Strategies for Successful Learning Part Two: Enable Children to Lead Lessons
Strategies for Successful Learning
Part Two: Enable Children to Lead Lessons
This is the second in a three-part series that looks at the learning process. Last month’s issue featured “Part One: Create a Safe and Nurturing Environment.”
At Tutor Time, teaching is a science as well as an art. Science comes into play as we plan experiences for young children based on what we know about developmentally appropriate practices and lessons. Our teachers draw from a wealth of lesson plans that are designed to help children understand increasingly complex concepts and inspire them to seek out new challenges. However, we also approach teaching as an art form, creating amazing masterpieces of learning in which children lead, or take us where they need to go.
Our teachers look for ways to incorporate children’s interests so that they are more fully engaged in learning. For example, if the teacher’s plan is to continue to learn about dinosaurs, but the children all of a sudden are more interested in cars, we accommodate by using cars to teach various ideas and skills – from literacy, to math concepts (how many red cars can we see on the street?), to science (by using the sensory table to find out which cars sink and which cars float), and more. Tapping into a child’s interests shows him that we know what’s important to him and that we value his ideas. Focusing on his interests makes learning more meaningful.
Tutor Time teachers also enable children to lead in lessons that are presented in an open-ended way. We are facilitators, providing encouragement with the time, space, tools and freedom for children to explore skills at their own level. For example, teachers model the skill of writing as children dictate their stories for teachers to write. Through this process, children are able to observe how their words become symbols that have meaning for others. While the materials might be the same for each child – such as a bowl of water, cups of various sizes for pouring, sponges, and a scale – the children will use them in different ways and have a unique response regarding what they observe and learn.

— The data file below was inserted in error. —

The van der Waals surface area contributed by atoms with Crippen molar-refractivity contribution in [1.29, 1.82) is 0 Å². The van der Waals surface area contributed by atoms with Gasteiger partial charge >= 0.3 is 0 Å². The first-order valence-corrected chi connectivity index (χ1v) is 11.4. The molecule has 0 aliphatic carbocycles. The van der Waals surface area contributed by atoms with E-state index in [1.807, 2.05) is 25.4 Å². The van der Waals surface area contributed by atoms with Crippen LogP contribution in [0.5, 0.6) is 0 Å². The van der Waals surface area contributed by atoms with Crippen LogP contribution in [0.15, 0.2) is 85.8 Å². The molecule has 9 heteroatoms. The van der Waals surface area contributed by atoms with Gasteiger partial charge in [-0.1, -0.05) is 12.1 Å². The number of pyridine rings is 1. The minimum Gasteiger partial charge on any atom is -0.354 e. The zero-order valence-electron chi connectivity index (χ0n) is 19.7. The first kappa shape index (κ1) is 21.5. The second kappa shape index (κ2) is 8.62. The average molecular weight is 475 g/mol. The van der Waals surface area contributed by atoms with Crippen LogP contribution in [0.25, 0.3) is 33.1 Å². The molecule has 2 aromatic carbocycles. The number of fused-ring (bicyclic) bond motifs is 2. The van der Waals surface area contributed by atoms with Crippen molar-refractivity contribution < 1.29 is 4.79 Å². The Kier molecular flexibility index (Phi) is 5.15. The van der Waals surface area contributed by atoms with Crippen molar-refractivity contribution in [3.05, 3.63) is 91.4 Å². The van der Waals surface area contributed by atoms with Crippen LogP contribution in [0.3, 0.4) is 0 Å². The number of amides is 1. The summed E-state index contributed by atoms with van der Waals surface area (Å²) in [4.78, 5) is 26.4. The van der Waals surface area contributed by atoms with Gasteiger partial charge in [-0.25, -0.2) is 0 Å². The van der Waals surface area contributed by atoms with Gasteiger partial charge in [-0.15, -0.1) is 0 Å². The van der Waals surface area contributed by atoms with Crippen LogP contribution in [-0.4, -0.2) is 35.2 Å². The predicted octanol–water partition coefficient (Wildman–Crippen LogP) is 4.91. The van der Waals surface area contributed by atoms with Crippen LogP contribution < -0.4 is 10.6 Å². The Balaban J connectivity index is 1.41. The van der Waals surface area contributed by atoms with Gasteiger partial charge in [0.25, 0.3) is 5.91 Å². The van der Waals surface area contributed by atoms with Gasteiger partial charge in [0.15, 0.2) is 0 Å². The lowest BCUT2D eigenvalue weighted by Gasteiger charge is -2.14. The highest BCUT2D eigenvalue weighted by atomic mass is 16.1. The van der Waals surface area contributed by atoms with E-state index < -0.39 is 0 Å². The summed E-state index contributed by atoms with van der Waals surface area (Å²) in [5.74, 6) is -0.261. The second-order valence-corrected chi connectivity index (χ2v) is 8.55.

Be sure to talk with your child’s teacher to make the most of learning opportunities that tie in with his or her latest interests!
For more information, visit: http://www.multivu.com/players/English/52483-learning-care-group-literacy-winter-enrollment/
Check back next month for Part Three: Monitoring Your Child’s Progress.